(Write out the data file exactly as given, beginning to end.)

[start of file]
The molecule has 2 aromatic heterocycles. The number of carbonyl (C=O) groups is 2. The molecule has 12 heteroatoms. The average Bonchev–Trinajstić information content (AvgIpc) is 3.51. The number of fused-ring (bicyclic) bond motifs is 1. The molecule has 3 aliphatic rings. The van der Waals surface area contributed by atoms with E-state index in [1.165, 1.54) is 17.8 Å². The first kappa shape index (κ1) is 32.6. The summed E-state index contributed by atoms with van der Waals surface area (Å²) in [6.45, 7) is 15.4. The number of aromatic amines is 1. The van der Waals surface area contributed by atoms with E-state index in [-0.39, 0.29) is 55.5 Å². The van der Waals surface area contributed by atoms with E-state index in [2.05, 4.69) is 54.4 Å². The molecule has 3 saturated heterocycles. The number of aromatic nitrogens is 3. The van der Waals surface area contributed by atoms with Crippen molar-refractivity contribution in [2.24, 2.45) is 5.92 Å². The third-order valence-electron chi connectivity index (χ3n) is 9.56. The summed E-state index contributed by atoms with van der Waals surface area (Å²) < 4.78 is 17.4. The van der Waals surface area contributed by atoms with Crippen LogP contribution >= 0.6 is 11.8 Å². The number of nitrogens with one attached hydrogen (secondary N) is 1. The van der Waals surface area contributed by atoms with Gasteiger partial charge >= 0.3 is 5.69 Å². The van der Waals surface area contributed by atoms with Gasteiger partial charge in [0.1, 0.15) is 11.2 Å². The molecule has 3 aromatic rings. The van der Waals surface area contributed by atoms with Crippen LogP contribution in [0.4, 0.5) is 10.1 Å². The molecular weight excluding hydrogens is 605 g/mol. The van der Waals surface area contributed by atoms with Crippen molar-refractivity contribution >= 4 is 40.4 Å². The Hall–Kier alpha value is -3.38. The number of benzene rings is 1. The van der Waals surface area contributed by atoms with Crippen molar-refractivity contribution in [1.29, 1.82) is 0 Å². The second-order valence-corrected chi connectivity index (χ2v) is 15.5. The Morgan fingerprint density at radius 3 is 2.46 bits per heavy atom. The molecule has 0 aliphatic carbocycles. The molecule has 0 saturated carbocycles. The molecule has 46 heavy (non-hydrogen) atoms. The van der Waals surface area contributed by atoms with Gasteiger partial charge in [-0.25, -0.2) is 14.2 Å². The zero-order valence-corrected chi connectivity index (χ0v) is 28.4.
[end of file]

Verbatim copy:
The molecule has 2 aromatic heterocycles. The number of carbonyl (C=O) groups is 2. The molecule has 12 heteroatoms. The average Bonchev–Trinajstić information content (AvgIpc) is 3.51. The number of fused-ring (bicyclic) bond motifs is 1. The molecule has 3 aliphatic rings. The van der Waals surface area contributed by atoms with E-state index in [1.165, 1.54) is 17.8 Å². The first kappa shape index (κ1) is 32.6. The summed E-state index contributed by atoms with van der Waals surface area (Å²) in [6.45, 7) is 15.4. The number of aromatic amines is 1. The van der Waals surface area contributed by atoms with E-state index in [-0.39, 0.29) is 55.5 Å². The van der Waals surface area contributed by atoms with E-state index in [2.05, 4.69) is 54.4 Å². The molecule has 3 saturated heterocycles. The number of aromatic nitrogens is 3. The van der Waals surface area contributed by atoms with Crippen molar-refractivity contribution in [2.24, 2.45) is 5.92 Å². The third-order valence-electron chi connectivity index (χ3n) is 9.56. The summed E-state index contributed by atoms with van der Waals surface area (Å²) < 4.78 is 17.4. The van der Waals surface area contributed by atoms with Crippen LogP contribution >= 0.6 is 11.8 Å². The number of nitrogens with one attached hydrogen (secondary N) is 1. The van der Waals surface area contributed by atoms with Gasteiger partial charge >= 0.3 is 5.69 Å². The van der Waals surface area contributed by atoms with Gasteiger partial charge in [0.1, 0.15) is 11.2 Å². The molecule has 3 aromatic rings. The van der Waals surface area contributed by atoms with Crippen LogP contribution in [0.4, 0.5) is 10.1 Å². The molecular weight excluding hydrogens is 605 g/mol. The van der Waals surface area contributed by atoms with Crippen molar-refractivity contribution >= 4 is 40.4 Å². The Hall–Kier alpha value is -3.38. The number of benzene rings is 1. The van der Waals surface area contributed by atoms with Crippen molar-refractivity contribution in [1.29, 1.82) is 0 Å². The second-order valence-corrected chi connectivity index (χ2v) is 15.5. The Morgan fingerprint density at radius 3 is 2.46 bits per heavy atom. The molecule has 0 aliphatic carbocycles. The molecule has 0 saturated carbocycles. The molecule has 46 heavy (non-hydrogen) atoms. The van der Waals surface area contributed by atoms with Gasteiger partial charge in [-0.25, -0.2) is 14.2 Å². The zero-order valence-corrected chi connectivity index (χ0v) is 28.4.